White voters without a college degree have favored Republicans for some time — they voted for Mitt Romney by 18 points in 2012 — but they love Donald Trump. In an average of six polls this month, he is beating Clinton by a margin of 58 to 30 among these voters. The massive swing of white working-class voters, who made up 44 percent of the electorate in 2012, could more than cancel out her strengths among minorities and the college-educated.
[Author J.D.] Vance paints a picture of a world exactly like the one Trump described in his acceptance speech 10 days ago. He grew up in Jackson, Ky., and nearby Middletown, Ohio, a once-prosperous industrial town where everyone seemed to work for the steel company Armco. Back in the 1960s, the company would actively recruit new workers from the hills of eastern Kentucky, taking care to preserve families by encouraging relatives to move in also. “For my grandparents,” Vance writes, “Armco was an economic savior — the engine that brought them from the hills of Kentucky to America’s middle class.” Vance’s Papaw would proudly stop by car dealerships to explain to J.D. that this or that car was built with Armco steel. He retired with a generous pension. After a 1989 merger with Kawasaki, the company became AK Steel. It still exists, but many factory jobs in Middletown disappeared.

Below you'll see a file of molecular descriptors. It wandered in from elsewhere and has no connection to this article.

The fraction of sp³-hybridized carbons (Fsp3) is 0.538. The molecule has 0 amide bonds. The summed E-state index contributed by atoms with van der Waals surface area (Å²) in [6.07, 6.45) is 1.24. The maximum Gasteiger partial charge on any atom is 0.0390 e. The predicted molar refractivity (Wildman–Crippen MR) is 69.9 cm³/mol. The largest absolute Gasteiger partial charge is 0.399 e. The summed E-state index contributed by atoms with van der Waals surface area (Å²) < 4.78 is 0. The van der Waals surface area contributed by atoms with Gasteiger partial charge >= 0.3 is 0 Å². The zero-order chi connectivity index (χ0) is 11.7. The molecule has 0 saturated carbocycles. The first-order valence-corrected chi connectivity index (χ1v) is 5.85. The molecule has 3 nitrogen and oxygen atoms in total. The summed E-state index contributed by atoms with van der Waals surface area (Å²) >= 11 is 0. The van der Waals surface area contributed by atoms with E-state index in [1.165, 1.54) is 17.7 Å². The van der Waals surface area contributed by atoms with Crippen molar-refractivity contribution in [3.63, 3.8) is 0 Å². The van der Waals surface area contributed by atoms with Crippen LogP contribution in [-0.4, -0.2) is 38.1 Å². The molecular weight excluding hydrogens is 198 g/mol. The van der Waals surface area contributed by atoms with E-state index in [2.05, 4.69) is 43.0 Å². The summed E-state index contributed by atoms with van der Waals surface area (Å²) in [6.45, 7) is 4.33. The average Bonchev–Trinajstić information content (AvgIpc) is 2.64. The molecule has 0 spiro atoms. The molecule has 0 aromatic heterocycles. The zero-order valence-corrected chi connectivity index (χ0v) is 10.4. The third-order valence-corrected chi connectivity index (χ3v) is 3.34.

And what changed from the 1960's to 1989? And which Presidential candidate is closer to 1960's and which one is closer to 1989?